Getting out and getting going

Doctor offers tips on walking and running for fitness

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Each spring, warm temperatures and an abundance of sunshine beckon Coloradans out of the house. Whether starting a workout regimen from scratch or just trying to get back to their pre-winter form, Dr. Kathy Vidlock of Colorado Orthopaedics in Lone Tree says the benefits of walking and running go beyond weight loss and physical fitness.

“Exercise of any kind is beneficial for people with depression and anxiety. It helps relieve stress and it helps regulate sleep patterns. It helps all people rest more easily at night,” Vidlock says. “Walking is probably the most underrated form of exercise there is.”

Vidlock offers other words of advice to help walkers and runners of all shapes, ages and sizes get the safest and healthiest workout on the trails, sidewalks and shopping mall floors in the area.

Happy trails

Vidlock says outdoor environments like trails and sidewalks provide the best psychological benefit, but indoor environments like the mall are better suited for rainy or cold days. Trails are softer than sidewalks and better suited for people who are just starting out or have joint pain. Concrete sidewalks provide more stability for those starting a running regimen who may be at risk for falls.

Dress for success

“Shoes can really help you or hurt you,” Vidlock says. She recommends going to a running or walking goods retailer to be fitted. Other recommendations are to wear layers of wicking fabric, material that draws perspiration away from the body, to prevent getting too hot during a run or walk, or getting damp and cold as the workout ends.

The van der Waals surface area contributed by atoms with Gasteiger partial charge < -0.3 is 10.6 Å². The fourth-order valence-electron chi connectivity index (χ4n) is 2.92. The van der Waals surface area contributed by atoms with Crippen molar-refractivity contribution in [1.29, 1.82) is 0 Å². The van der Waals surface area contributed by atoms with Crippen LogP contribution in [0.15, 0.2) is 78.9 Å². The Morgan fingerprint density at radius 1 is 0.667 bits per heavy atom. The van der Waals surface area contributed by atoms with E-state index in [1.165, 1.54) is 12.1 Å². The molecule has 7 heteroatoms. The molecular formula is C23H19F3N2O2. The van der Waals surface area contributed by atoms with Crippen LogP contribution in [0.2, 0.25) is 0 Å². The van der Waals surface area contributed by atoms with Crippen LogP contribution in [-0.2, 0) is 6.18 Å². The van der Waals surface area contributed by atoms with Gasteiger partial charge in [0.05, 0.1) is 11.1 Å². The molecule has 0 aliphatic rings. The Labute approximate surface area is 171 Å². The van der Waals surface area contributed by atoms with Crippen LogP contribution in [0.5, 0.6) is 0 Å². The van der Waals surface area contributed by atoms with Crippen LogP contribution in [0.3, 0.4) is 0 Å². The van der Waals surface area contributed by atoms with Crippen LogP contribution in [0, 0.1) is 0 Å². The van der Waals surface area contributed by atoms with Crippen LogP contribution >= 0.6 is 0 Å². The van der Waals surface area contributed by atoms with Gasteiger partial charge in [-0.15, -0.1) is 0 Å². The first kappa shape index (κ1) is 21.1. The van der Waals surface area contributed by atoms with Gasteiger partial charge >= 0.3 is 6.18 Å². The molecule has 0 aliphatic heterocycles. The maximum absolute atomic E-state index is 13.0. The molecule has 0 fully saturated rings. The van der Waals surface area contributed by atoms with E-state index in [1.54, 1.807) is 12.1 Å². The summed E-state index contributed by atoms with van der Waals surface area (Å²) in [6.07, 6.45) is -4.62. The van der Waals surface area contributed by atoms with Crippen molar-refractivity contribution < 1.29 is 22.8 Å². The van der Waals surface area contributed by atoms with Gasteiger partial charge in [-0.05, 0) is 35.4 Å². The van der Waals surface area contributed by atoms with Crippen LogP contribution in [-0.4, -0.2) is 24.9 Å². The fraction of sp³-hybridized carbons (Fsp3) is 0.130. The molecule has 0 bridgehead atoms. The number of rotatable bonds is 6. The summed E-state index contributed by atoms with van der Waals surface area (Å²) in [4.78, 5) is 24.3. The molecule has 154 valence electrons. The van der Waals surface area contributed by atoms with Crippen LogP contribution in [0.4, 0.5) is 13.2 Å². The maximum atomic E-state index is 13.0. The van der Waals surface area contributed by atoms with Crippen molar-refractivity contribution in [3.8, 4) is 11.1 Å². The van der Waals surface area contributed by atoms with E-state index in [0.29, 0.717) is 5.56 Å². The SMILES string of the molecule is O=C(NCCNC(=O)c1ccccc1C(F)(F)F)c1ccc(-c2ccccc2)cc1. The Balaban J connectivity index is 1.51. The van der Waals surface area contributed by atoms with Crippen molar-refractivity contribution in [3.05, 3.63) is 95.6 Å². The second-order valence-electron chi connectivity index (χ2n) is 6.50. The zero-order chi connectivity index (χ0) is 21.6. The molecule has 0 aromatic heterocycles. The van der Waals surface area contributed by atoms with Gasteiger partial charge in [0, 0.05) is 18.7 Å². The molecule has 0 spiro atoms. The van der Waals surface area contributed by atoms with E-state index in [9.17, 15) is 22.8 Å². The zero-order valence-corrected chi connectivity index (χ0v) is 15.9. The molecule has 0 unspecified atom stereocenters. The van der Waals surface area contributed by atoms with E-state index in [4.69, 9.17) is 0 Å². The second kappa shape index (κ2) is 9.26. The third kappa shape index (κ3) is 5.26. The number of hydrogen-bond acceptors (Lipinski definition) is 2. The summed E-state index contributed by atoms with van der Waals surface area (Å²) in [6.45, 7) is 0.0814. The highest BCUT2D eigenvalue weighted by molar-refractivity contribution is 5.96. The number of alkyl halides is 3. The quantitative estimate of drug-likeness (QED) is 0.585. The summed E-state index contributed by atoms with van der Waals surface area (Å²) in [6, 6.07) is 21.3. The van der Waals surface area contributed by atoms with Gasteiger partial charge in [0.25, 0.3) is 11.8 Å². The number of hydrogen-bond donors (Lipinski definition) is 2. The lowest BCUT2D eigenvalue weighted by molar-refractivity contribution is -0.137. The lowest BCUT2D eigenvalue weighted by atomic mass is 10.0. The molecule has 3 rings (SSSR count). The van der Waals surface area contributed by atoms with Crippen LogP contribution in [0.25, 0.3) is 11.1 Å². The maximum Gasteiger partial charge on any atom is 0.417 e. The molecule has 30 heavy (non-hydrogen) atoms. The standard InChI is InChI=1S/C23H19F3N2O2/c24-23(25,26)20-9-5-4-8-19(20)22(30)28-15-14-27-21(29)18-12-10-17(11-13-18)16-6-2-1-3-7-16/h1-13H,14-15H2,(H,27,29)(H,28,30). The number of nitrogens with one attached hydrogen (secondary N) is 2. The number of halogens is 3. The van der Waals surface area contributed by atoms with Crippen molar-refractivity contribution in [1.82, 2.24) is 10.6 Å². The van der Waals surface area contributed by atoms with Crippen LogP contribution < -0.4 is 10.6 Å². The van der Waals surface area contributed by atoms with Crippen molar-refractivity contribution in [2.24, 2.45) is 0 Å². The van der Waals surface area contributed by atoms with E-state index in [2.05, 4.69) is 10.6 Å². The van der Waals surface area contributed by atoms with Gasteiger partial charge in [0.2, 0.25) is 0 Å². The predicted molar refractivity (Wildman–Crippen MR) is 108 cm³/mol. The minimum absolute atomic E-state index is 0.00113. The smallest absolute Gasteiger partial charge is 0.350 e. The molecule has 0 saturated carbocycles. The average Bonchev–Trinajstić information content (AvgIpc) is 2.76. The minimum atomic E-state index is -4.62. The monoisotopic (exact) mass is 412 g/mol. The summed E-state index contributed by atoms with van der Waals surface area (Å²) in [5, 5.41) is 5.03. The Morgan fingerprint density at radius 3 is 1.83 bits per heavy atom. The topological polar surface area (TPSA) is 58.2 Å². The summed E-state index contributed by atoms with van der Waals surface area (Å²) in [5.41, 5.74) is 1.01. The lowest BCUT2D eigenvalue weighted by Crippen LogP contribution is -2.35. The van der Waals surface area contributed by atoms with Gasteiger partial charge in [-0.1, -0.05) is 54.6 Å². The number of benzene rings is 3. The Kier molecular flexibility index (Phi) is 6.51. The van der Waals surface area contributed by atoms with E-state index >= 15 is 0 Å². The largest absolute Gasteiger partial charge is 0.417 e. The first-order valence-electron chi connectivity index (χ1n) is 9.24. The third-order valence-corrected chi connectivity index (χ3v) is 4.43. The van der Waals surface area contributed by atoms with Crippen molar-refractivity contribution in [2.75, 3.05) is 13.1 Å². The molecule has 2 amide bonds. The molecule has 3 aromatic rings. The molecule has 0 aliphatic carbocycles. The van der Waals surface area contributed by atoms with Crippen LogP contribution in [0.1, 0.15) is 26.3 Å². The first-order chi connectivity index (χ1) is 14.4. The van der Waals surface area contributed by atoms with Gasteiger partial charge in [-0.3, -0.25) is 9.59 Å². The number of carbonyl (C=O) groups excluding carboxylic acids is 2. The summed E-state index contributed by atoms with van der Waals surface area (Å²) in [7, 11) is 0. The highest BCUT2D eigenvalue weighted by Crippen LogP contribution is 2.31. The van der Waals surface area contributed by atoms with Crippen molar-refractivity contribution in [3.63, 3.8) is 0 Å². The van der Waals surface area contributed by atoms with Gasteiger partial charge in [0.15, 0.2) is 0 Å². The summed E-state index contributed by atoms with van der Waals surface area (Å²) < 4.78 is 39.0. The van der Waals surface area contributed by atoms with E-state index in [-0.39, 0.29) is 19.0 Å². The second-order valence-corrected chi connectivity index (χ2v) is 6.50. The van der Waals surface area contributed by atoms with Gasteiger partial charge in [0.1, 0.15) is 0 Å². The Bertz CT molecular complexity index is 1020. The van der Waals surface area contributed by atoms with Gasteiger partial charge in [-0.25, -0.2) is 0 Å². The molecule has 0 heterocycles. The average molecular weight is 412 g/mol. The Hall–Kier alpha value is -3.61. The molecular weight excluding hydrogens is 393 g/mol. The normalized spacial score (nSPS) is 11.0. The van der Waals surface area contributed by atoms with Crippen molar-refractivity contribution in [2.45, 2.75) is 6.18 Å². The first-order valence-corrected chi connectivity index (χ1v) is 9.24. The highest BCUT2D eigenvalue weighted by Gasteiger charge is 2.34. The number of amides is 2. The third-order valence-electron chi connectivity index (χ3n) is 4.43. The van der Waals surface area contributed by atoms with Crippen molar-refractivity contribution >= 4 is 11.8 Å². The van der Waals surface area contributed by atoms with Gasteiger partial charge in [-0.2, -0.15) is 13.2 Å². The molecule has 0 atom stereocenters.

Get going

A good goal for beginners is to work up to a routine of walking for 30 minutes at a time, three times a week. Adding short bursts of intensity to the walk, which Vidlock describes as “a point where maintaining a conversation becomes difficult,” will maximize benefits to the heart and lungs. After establishing a routine, she recommends walking for nine minutes and running for one, then adding a minute of running and reducing a minute of walking each week.

Talk with your doc

Vidlock recommends consulting your doctor to make sure you’re physically able to begin a walking or running regimen, especially if you have a family history of heart disease or lung problems. She also cautions individuals with musculoskeletal or joint instability to consult their physician before pounding the pavement.

Keep going

“The first couple of weeks are always the hardest,” Vidlock says. “If you know that there are going to be times when you don’t really feel like running, it will be easier for you to keep going.” She also advises inviting others to join in and reminding yourself of health benefits to stay motivated at first. Maintaining a routine for four to six weeks makes it more likely it will become part of your lifestyle.

Treat yourself

Rewards are a great way to motivate yourself to begin and maintain a walking or running routine, as long as the reward isn’t chocolate cake. Vidlock says other types of rewards, like a new pair of shoes or exercise equipment, can be just as motivating, and less self-defeating.

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